By Robert Wold
Special to TelevisionWeek
The Olympics, staged every two years, are collectively the world’s most colossal television special events. The International Olympic Committee has estimated that the 2004 Athens Olympiad, which concluded Sunday, reached a total of 3.9 billion viewers.
NBC Sports, the USA rights holder, produced and transmitted 1,210 hours of remote programming, three times its coverage of the Sydney Games in 2000.
The Games have also become a worldwide attraction. China Central TV produced 24 hours of programming each day for transmission to China, where the next Summer Games are scheduled. Canada’s CBC and TSN showed 440 hours; Germany’s ZDF and ARD, 1,400 hours; South Africa’s Supersport, 1,760 live hours; and the United Kingdom’s BBC1 and BBC2 programmed a total of 250 hours of live action.
Television has had a transforming impact on the Olympics in the years since World War II. Executives at the IOC have said that television, above all else, has enabled the Olympics to grow to its present gigantic scale.
The IOC’s broadcasting revenues from 1960 through 2004, shared with local Olympics organizing committees, athletic federations and other groups, totaled $7.6 billion from 24 Olympiads.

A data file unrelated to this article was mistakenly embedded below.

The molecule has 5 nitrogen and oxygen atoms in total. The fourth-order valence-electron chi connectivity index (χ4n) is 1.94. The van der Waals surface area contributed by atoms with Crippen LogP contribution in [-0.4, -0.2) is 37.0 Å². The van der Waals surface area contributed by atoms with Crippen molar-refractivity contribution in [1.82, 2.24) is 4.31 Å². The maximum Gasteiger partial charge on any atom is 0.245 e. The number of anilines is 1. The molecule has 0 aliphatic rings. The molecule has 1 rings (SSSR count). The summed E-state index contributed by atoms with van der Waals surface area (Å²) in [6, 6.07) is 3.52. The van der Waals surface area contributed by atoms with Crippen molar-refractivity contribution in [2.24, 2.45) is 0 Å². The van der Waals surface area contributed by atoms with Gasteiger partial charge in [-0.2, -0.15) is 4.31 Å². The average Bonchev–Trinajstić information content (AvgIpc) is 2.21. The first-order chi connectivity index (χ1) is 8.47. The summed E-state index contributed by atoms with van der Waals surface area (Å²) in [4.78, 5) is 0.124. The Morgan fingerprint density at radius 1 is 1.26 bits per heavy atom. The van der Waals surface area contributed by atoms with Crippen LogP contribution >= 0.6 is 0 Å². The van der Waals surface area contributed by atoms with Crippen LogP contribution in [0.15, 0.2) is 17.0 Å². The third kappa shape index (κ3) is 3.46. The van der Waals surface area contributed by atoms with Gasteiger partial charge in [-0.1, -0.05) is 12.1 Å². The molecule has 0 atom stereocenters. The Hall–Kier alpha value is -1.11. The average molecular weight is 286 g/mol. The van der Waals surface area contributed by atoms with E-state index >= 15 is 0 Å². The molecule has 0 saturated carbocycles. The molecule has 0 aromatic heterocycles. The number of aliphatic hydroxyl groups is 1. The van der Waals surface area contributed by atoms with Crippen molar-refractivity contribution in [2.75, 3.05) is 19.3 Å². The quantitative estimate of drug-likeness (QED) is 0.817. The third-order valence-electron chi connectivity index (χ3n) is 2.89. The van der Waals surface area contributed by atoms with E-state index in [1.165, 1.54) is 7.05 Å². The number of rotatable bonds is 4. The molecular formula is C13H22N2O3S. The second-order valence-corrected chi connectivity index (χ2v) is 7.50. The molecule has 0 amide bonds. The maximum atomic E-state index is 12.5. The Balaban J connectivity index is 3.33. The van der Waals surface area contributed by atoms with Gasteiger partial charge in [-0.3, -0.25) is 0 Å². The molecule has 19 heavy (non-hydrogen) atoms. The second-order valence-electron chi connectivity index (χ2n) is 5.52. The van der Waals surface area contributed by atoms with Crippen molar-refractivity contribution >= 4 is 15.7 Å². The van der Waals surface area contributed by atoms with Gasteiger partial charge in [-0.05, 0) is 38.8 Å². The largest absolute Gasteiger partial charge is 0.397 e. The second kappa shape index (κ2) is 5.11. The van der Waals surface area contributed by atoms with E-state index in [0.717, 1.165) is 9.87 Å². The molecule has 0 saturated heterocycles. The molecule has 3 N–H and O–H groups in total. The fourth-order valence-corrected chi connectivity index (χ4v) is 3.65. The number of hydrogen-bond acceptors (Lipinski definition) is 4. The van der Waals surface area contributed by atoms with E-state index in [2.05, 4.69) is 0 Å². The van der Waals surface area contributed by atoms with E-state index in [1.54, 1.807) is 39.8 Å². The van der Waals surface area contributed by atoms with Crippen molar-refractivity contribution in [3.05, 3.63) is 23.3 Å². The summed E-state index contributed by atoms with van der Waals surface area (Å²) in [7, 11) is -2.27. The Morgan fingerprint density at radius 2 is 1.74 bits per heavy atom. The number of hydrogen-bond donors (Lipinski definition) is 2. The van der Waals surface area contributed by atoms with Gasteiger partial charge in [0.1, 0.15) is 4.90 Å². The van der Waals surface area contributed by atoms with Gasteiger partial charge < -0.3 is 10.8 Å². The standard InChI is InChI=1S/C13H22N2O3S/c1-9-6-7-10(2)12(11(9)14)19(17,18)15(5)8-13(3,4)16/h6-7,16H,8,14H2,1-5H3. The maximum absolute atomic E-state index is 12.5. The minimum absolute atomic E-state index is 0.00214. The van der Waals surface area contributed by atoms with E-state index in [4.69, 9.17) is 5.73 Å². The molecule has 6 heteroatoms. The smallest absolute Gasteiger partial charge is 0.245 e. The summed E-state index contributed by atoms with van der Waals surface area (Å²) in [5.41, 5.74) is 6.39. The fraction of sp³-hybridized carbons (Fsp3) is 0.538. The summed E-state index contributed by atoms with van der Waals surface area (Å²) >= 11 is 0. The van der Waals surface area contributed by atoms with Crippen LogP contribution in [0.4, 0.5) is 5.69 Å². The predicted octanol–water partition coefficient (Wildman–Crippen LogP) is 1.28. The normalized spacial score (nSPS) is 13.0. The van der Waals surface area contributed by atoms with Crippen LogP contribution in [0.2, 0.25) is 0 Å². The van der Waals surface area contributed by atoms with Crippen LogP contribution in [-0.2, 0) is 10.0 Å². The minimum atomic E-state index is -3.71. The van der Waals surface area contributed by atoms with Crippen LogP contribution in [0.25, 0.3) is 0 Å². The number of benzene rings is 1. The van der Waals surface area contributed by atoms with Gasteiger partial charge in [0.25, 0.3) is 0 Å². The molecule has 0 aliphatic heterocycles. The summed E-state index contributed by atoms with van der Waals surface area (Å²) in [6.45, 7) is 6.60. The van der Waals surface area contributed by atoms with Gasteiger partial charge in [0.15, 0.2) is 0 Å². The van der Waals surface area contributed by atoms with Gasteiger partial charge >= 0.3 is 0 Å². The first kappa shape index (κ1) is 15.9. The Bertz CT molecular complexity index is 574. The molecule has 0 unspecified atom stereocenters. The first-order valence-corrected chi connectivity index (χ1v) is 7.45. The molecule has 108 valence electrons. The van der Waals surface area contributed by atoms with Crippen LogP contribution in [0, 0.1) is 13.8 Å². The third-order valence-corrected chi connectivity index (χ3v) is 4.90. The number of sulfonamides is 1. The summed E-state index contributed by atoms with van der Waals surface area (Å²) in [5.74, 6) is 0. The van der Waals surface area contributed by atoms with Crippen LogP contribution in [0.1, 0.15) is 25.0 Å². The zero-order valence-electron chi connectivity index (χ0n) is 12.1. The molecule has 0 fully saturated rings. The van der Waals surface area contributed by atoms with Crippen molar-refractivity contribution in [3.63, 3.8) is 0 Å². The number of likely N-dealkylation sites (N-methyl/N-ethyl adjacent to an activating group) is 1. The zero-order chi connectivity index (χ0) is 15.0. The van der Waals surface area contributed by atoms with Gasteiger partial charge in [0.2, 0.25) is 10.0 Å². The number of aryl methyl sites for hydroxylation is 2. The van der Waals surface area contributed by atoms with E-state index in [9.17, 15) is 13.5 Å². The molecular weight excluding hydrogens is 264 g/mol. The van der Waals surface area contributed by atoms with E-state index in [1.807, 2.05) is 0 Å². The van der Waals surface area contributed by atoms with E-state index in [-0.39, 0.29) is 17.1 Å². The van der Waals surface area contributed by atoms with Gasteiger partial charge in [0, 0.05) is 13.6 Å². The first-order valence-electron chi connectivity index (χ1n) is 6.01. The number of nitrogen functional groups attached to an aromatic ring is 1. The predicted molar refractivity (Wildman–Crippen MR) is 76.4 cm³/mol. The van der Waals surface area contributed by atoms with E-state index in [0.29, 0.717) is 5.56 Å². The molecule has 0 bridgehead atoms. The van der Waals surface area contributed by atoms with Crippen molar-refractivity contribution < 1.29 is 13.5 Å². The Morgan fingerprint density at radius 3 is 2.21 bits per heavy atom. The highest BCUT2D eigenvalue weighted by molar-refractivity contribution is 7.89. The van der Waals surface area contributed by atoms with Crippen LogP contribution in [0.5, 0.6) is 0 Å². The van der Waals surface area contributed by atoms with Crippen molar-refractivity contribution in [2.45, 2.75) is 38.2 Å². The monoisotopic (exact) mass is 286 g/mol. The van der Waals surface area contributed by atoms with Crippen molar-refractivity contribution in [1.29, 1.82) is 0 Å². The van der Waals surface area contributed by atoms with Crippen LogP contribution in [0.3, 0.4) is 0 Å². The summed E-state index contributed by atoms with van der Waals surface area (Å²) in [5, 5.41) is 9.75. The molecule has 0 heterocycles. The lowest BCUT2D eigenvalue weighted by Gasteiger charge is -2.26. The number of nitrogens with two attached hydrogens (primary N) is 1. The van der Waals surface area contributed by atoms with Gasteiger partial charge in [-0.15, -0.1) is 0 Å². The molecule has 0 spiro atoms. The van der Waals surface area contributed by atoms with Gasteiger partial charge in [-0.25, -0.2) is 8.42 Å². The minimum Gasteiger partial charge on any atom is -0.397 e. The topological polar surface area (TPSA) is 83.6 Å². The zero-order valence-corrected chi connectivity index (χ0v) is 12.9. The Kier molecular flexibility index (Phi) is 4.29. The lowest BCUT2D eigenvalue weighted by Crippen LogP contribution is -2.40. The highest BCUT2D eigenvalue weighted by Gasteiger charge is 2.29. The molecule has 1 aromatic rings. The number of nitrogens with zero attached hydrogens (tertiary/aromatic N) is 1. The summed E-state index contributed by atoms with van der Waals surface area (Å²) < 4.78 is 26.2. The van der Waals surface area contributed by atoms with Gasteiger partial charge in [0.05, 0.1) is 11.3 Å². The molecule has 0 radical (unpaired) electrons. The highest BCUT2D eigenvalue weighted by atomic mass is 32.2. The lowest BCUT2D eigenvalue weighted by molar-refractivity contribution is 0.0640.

For the 2004 Athens Olympics, NBCU paid $743 million for USA rights, and other world broadcasters paid $683.9 million to the IOC. The future rights costs for NBCU will be: 2006, $614 million; 2008, $894 million; 2010, $820 million; and 2012, $1.181 billion.
According to an NBCU spokesperson, the current production costs for each NBCU Olympics package are at least $120 million. NBCU’s advertising revenues from the Olympics in 2004 will reach $1 billion.
NBCU has acquired the exclusive USA TV rights to all Games through 2012. This includes the 2006 Winter Games in Turin, Italy; 2008 Summer Games in Beijing; 2010 Winter Games in Vancouver, Canada; and the 2012 Summer Games in either Paris, New York, Moscow, London or Madrid. The site for the 2012 Games is to be determined by the IOC in July 2005.
The Games didn’t start out as a gold mine for TV. The first Olympics experience with television occurred in 1936 in Berlin. Reich Broadcasting sent out a closed-circuit broadcast using the PAL-TV system, which involved three electronic cameras. The test was approved by none other than German Chancellor Adolf Hitler. It was seen in Berlin, Hamburg and Leipzig, Germany.
Due to World War II, the Olympic Games were canceled in 1940 and 1944. At the 1948 Games in London, the BBC used nine cameras to produce TV programming that could be seen in 80,000 homes.